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Click here for Linda Moulton Howe's 2017 Bio.

Part 1: Lots of 2017 Surprises On Jupiter

© 2017 by Linda Moulton Howe

 

“We knew, going in, that Jupiter would throw us some curves. ...There is so much
going on here that we didn’t expect that we have had to take a step back
and begin to rethink of this as a whole new Jupiter.”

- Scott Bolton, Ph.D., Juno Principal Investigator,
Southwest Research Inst., San Antonio, TX

 

NASA Hubble Space Telescope image of Jupiter and blue aurora at the massive gas
planet's poles. Jupiter is composed primarily of gaseous and liquid matter and is the largest
planet in our solar system with a diameter of 88,846 miles (142,984 km) at its equator, which is
eleven times the size of Earth's equatorial diameter of 7,917.5 miles (12,756 km).
Credit: 2016 NASA, ESA, J. Nichols, Univ. of Leicester.

Above is Jupiter’s extraordinary north pole, as seen by NASA’s Juno spacecraft from an altitude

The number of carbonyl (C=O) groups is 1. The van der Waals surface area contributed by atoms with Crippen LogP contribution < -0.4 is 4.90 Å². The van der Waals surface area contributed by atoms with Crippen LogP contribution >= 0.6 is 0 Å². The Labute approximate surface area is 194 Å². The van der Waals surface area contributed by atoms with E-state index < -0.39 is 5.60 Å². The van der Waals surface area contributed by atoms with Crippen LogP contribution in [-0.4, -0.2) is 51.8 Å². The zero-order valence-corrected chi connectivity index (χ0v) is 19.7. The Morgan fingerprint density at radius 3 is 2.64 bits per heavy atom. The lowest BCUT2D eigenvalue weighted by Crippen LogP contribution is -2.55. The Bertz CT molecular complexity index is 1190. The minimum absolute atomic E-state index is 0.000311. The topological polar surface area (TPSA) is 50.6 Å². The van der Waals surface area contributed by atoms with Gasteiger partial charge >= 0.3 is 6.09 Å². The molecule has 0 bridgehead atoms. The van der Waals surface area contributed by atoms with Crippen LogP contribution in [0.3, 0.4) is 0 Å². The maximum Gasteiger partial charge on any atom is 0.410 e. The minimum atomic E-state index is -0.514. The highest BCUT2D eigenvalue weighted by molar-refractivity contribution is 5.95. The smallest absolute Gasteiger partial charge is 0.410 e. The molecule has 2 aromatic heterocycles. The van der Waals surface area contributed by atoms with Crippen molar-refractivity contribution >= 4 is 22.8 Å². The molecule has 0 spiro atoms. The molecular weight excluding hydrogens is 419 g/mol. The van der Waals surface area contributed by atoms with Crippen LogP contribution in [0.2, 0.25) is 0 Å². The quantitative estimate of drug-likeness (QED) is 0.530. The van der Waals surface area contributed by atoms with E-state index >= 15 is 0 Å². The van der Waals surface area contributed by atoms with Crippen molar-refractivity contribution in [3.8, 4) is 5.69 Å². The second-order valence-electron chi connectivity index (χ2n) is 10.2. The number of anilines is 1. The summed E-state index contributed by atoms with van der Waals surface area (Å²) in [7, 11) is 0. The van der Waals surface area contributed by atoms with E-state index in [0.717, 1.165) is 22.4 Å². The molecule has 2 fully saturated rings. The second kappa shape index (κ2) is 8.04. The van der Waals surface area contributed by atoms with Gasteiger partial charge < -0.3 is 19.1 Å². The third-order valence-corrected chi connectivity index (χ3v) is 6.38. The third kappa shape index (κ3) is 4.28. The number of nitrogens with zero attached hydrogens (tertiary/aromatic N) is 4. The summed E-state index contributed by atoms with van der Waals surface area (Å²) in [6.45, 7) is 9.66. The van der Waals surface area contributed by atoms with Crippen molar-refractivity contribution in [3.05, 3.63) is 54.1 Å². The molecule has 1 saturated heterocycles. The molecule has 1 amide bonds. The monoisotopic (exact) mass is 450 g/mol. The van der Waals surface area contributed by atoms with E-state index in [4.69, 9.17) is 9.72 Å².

of 32,000 miles (52,000 km). The oval features are cyclones, up to 600 miles (1,000 km) in diameter.
Multiple images taken with the JunoCam instrument on three separate orbits were combined to
show all areas in daylight, enhanced color, and stereographic projection. 052517 Credit:
NASA/JPL-Caltech/SwRI/MSSS/Betsy Asher Hall/Gervasio Robles.

This is a polar stereographic projection that shows the south pole in the center of the map
and the equator at the edge. It was constructed from images taken by the Cassini spacecraft on
December 11 and 12, 2000, as Cassini neared Jupiter during a flyby on its way to Saturn. Colorful
cloud features include parallel reddish-brown and white bands, the Great Red Spot, multi-lobed
chaotic regions, white ovals and many small vortices. Many clouds appear in streaks and
waves due to continual stretching and folding by Jupiter's winds and turbulence.
Image Credit: NASA/JPL/Space Science Institute.

 

May 28, 2017 Albuquerque, New Mexico - Jupiter is the largest and most massive planet in our solar system. NASA's Juno spacecraft entered Jupiter’s orbit on July 4, 2016. The findings from the first data-collection pass, which flew within about 2,600 miles (4,200 km) of Jupiter's swirling cloud tops on Aug. 27, 2016, were published May 26, 2017, in the journal Science, as well as 44 more papers in Geophysical Research Letters.